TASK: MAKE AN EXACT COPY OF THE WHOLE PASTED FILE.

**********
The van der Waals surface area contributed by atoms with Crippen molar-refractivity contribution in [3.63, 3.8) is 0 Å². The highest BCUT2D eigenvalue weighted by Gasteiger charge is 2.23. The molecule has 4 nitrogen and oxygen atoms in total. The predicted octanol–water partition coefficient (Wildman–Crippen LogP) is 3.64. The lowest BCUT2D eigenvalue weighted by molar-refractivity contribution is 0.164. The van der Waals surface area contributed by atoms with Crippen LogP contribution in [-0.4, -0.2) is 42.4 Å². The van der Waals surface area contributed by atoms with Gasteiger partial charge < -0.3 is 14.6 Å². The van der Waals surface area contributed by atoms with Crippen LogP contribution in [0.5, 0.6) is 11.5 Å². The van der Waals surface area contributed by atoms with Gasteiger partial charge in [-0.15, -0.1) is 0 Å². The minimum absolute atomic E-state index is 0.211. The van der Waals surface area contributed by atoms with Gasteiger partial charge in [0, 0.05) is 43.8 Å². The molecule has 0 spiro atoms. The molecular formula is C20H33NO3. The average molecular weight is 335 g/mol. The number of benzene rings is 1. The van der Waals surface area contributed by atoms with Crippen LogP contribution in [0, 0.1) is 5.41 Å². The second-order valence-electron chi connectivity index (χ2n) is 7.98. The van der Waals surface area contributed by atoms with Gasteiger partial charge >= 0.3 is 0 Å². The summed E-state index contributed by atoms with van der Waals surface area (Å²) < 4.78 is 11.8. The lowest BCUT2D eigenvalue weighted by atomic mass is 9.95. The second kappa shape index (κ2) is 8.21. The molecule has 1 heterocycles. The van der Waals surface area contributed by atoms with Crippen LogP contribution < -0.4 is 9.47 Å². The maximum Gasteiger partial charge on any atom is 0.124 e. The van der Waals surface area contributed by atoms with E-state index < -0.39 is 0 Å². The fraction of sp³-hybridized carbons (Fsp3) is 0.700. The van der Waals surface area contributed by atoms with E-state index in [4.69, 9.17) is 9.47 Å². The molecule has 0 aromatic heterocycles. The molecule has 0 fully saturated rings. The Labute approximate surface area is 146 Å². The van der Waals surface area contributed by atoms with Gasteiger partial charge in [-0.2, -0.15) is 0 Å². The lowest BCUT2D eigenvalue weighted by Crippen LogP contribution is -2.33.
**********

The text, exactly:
The van der Waals surface area contributed by atoms with Crippen molar-refractivity contribution in [3.63, 3.8) is 0 Å². The highest BCUT2D eigenvalue weighted by Gasteiger charge is 2.23. The molecule has 4 nitrogen and oxygen atoms in total. The predicted octanol–water partition coefficient (Wildman–Crippen LogP) is 3.64. The lowest BCUT2D eigenvalue weighted by molar-refractivity contribution is 0.164. The van der Waals surface area contributed by atoms with Crippen LogP contribution in [-0.4, -0.2) is 42.4 Å². The van der Waals surface area contributed by atoms with Gasteiger partial charge < -0.3 is 14.6 Å². The van der Waals surface area contributed by atoms with Crippen LogP contribution in [0.5, 0.6) is 11.5 Å². The van der Waals surface area contributed by atoms with Gasteiger partial charge in [-0.15, -0.1) is 0 Å². The minimum absolute atomic E-state index is 0.211. The van der Waals surface area contributed by atoms with Gasteiger partial charge in [0, 0.05) is 43.8 Å². The molecule has 0 spiro atoms. The molecular formula is C20H33NO3. The average molecular weight is 335 g/mol. The number of benzene rings is 1. The van der Waals surface area contributed by atoms with Crippen LogP contribution in [0, 0.1) is 5.41 Å². The second-order valence-electron chi connectivity index (χ2n) is 7.98. The van der Waals surface area contributed by atoms with Gasteiger partial charge >= 0.3 is 0 Å². The summed E-state index contributed by atoms with van der Waals surface area (Å²) < 4.78 is 11.8. The lowest BCUT2D eigenvalue weighted by atomic mass is 9.95. The second kappa shape index (κ2) is 8.21. The molecule has 1 heterocycles. The van der Waals surface area contributed by atoms with Crippen LogP contribution < -0.4 is 9.47 Å². The maximum Gasteiger partial charge on any atom is 0.124 e. The van der Waals surface area contributed by atoms with E-state index < -0.39 is 0 Å². The fraction of sp³-hybridized carbons (Fsp3) is 0.700. The van der Waals surface area contributed by atoms with E-state index in [4.69, 9.17) is 9.47 Å². The molecule has 0 aromatic heterocycles. The molecule has 0 fully saturated rings. The Labute approximate surface area is 146 Å². The van der Waals surface area contributed by atoms with Gasteiger partial charge in [-0.2, -0.15) is 0 Å². The lowest BCUT2D eigenvalue weighted by Crippen LogP contribution is -2.33.